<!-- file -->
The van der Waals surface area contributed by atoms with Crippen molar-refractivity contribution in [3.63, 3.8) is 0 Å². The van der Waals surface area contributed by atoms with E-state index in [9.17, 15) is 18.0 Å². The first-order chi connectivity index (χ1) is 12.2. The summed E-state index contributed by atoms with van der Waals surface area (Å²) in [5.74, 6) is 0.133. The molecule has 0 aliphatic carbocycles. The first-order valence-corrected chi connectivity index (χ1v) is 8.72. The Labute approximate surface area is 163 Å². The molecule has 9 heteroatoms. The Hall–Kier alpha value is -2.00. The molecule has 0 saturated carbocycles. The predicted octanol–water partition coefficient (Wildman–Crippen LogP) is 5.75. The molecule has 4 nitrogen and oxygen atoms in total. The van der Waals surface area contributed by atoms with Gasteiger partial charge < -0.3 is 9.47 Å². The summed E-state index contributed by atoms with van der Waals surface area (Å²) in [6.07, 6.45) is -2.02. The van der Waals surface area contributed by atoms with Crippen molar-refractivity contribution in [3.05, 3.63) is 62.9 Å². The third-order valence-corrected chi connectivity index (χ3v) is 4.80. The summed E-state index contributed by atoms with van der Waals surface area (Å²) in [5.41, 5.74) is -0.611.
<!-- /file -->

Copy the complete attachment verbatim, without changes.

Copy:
The van der Waals surface area contributed by atoms with Crippen molar-refractivity contribution in [3.63, 3.8) is 0 Å². The van der Waals surface area contributed by atoms with E-state index in [9.17, 15) is 18.0 Å². The first-order chi connectivity index (χ1) is 12.2. The summed E-state index contributed by atoms with van der Waals surface area (Å²) in [5.74, 6) is 0.133. The molecule has 0 aliphatic carbocycles. The first-order valence-corrected chi connectivity index (χ1v) is 8.72. The Labute approximate surface area is 163 Å². The molecule has 9 heteroatoms. The Hall–Kier alpha value is -2.00. The molecule has 0 saturated carbocycles. The predicted octanol–water partition coefficient (Wildman–Crippen LogP) is 5.75. The molecule has 4 nitrogen and oxygen atoms in total. The van der Waals surface area contributed by atoms with Gasteiger partial charge < -0.3 is 9.47 Å². The summed E-state index contributed by atoms with van der Waals surface area (Å²) in [6.07, 6.45) is -2.02. The van der Waals surface area contributed by atoms with Crippen molar-refractivity contribution in [3.05, 3.63) is 62.9 Å². The third-order valence-corrected chi connectivity index (χ3v) is 4.80. The summed E-state index contributed by atoms with van der Waals surface area (Å²) in [5.41, 5.74) is -0.611.